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Andreessen's Loudcloud in IPO high-wire act

A little more than a year since its launch, Marc Andreessen's brainchild has been forced from its lofty perch by the sobering realities of today's high-tech slowdown.

Heralded as the brainchild of celebrated Chairman Marc Andreessen, Loudcloud was thought to mark a coming of age for the 29-year-old wunderkind as his first venture beyond the shadow of Netscape Communications.

Gartner analyst Ted Chamberlin says the future of management service provider Loudcloud depends on how well a very talented team meets some very big challenges.

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Started with fellow Netscape alumnus Ben Horowitz, the company boasted a grand vision of running the infrastructure behind much of the dot-com world. It received instant recognition and credibility with the mere presence of Andreessen, who gained fame as Netscape's co-founder shortly after building the prototype for what later became the Navigator browser as a student in Illinois.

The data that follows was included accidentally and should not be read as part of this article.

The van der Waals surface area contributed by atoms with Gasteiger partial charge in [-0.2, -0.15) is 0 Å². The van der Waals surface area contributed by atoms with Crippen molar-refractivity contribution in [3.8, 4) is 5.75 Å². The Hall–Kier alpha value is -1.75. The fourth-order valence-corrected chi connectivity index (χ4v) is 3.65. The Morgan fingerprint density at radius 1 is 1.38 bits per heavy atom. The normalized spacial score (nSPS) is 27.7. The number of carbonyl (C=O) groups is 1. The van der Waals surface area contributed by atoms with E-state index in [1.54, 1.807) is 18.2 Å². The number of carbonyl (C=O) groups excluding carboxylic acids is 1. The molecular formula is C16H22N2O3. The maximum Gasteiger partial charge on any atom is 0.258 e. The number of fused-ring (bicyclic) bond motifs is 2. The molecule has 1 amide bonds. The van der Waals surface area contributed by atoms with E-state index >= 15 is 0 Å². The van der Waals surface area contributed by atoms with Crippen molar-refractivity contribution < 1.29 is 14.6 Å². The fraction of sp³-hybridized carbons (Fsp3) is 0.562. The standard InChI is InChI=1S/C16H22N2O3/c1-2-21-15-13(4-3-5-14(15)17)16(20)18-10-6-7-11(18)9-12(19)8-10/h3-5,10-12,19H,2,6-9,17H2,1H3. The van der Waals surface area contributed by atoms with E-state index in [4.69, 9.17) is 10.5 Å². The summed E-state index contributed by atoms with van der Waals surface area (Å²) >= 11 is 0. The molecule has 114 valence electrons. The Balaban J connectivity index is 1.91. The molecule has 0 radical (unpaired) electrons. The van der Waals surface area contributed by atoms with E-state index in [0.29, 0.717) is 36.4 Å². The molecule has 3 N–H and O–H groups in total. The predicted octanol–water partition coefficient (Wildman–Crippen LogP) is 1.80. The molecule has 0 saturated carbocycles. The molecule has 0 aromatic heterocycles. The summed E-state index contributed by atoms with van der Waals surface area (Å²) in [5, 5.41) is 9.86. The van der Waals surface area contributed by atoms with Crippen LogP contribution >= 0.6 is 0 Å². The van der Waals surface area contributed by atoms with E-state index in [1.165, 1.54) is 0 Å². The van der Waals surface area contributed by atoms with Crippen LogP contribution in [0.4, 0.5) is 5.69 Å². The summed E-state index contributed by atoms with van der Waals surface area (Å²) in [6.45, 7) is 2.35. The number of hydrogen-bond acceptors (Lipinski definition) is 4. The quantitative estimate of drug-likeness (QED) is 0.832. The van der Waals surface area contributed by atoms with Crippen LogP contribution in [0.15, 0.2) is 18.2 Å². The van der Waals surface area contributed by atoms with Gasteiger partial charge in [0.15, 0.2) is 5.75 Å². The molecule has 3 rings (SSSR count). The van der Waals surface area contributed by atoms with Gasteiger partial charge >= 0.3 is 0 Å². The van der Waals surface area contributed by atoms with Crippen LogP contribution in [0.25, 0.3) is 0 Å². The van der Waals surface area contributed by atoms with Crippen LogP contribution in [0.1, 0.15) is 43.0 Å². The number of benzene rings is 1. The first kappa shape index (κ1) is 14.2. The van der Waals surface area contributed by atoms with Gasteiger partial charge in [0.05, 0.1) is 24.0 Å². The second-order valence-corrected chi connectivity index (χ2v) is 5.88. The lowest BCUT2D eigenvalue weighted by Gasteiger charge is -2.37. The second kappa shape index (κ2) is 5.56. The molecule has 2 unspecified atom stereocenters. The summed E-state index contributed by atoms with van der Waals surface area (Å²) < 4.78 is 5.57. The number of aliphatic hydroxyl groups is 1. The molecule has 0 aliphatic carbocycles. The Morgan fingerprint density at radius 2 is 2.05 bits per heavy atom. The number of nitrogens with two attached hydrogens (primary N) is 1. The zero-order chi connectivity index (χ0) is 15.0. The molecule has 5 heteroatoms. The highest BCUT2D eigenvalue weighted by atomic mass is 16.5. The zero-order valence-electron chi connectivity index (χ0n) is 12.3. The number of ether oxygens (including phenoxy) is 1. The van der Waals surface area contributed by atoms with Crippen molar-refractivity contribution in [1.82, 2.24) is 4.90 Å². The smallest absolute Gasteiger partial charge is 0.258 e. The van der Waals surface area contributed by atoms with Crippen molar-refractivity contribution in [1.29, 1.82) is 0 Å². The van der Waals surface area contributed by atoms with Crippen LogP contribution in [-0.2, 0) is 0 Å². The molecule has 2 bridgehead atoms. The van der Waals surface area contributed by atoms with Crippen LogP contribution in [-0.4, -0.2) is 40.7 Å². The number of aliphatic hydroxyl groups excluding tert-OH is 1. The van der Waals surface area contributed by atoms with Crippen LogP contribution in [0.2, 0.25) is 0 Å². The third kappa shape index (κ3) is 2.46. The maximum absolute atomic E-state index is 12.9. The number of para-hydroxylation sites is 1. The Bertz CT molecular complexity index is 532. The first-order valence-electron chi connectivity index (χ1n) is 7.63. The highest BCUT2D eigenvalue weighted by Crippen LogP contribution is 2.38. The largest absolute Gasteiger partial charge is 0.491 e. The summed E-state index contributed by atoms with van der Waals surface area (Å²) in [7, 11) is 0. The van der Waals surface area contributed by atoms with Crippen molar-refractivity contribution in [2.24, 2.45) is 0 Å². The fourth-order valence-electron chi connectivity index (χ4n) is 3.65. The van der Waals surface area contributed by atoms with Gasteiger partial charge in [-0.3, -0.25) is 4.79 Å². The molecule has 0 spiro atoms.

But a little more than a year since its launch, Loudcloud has been forced from its lofty perch by the sobering realities of today's high-tech slowdown. Like many others, it has been torn by a decaying market, a quick cash burn and skittish partners leery of the service company's ambitions.

"There's no way they can be avoiding the problems other service providers are in," said Carrie Lewis, an analyst with The Yankee Group. "All are struggling with funding and revenue models."

To the surprise of many, the company launched in late 1999 with a far-reaching plan about as far removed from Netscape's consumer brand as possible: It would offer a new category of Net infrastructure management, a kind of around-the-clock guaranteed protection for companies that didn't want the headache of managing their own sites.

However, that same ambitious scale has carried a high price--putting Loudcloud in the unenviable position of requiring large sums of cash at a time when investors and financiers are feeling anything but charitable. Already, proceeds from funding rounds totaling close to $200 million are disappearing quickly, being spent on network operating centers, engineering testing facilities and other costs.